Re: About volatile qualifier

"Doug Harrison [MVP]" <>
Wed, 18 Jun 2008 11:55:31 -0500
On Wed, 18 Jun 2008 17:37:09 +0300, "K?r?at" <> wrote:

Hi all,

In an article about volatile qualifier there is a small code by which the
author explains a hidden bug which occurs if we neglect using volatile
qualifier. The code is simple :

class Gadget
   void Wait() { while (!flag) Sleep(1000); }
   void Wakeup() { flag = true;}
   bool flag;

The author says :

"If we neglect to qualify the variable "flag" as "volatile" then the
compiler optimizes access to that variable by caching it in a register. This
is a good optimization in single threaded environments. No need to read
value of the flag every time. But in multithreaded environmens there is a
surprise. If you call Wait from Thread-1 and Wakeup from Thread-2 then the
Thread-1 will never get the actual value of the flag and loop forever."

As far as know, for this happen this two threads should run on different
processors or cores because of cache issues. Does this happen on a single
core? If yes what is the reason?

The author is talking about code optimization, not caching, and he's
oversimplified the issue. In order for the compiler to treat flag as a
constant in Wait, it would have to be able to prove that the Gadget object
in question isn't reachable from the Sleep function, such that Sleep cannot
call Wakeup and modify flag. As Sleep is an opaque function residing in a
system DLL, this is typically very difficult to prove in real programs, and
it's not even a multithreading issue; it's a re-entrancy issue that is
relevant in single-threaded programs. The code is probably "safe" (but see
below) without volatile in real programs. Indeed, compiling with -O2 in VC9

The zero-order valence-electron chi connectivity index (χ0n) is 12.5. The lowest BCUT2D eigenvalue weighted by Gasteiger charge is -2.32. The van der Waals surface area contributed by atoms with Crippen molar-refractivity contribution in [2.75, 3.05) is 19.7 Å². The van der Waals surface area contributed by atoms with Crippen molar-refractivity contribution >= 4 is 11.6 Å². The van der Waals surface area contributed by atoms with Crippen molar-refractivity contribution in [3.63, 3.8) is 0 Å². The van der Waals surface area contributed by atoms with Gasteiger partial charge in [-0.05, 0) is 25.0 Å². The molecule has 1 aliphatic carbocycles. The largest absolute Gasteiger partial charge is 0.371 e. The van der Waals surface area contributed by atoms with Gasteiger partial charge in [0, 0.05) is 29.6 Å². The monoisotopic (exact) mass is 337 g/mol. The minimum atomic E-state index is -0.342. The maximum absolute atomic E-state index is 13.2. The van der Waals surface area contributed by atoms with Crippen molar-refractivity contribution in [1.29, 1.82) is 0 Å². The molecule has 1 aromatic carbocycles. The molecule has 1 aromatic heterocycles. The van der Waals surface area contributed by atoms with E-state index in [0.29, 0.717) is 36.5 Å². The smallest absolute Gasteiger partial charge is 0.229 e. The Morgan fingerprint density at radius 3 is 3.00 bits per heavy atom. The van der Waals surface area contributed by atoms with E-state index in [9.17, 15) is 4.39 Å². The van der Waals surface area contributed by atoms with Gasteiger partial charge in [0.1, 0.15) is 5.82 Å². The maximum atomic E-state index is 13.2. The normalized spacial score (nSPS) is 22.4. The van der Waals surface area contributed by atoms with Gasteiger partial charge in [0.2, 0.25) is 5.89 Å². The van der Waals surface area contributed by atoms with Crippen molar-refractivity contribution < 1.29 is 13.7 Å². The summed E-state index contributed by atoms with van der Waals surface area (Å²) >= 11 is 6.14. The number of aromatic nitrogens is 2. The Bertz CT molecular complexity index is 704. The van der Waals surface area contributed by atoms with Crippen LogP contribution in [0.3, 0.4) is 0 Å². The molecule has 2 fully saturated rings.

demonstrates that the compiler reads flag on every iteration for a function
such as:

void f(Gadget& x)

You would have to write a function like this for the compiler to treat flag
as constant:

void g()
   Gadget x;

More generally, the compiler would have to prove that the function "f" is
equivalent to "g" in terms of the reachability of x from Sleep, and in real
programs, that is, programs in which calling Wait doesn't mean going into
an infinite loop, this is typically very difficult to prove, at best. The
seemingly simple function "f" above is enough to make the VC9 compiler give
up, because it doesn't know the complete usage of the object bound to the
reference x.

However, this code may not be not safe in a multithreading environment due
to its violation of memory visibility rules. Now this does have something
to do with caching, and the general answer is to guard access to variables
such as flag with a mutex. In VC2005 and later, qualifying the variable
with volatile actually does something besides inhibiting compiler
optimizations on the variable; it also implies the use of memory barriers
on multiprocessor architectures that need them. This is totally
non-standard, and AFAIK, it's still an uncommon enhancement to volatile. As
I like to say, it mainly helps buggy, badly designed code continue to kinda
sorta work even on advanced multiprocessor systems, typically a lot slower
than necessary due to the frequent MB instructions.

Doug Harrison
Visual C++ MVP

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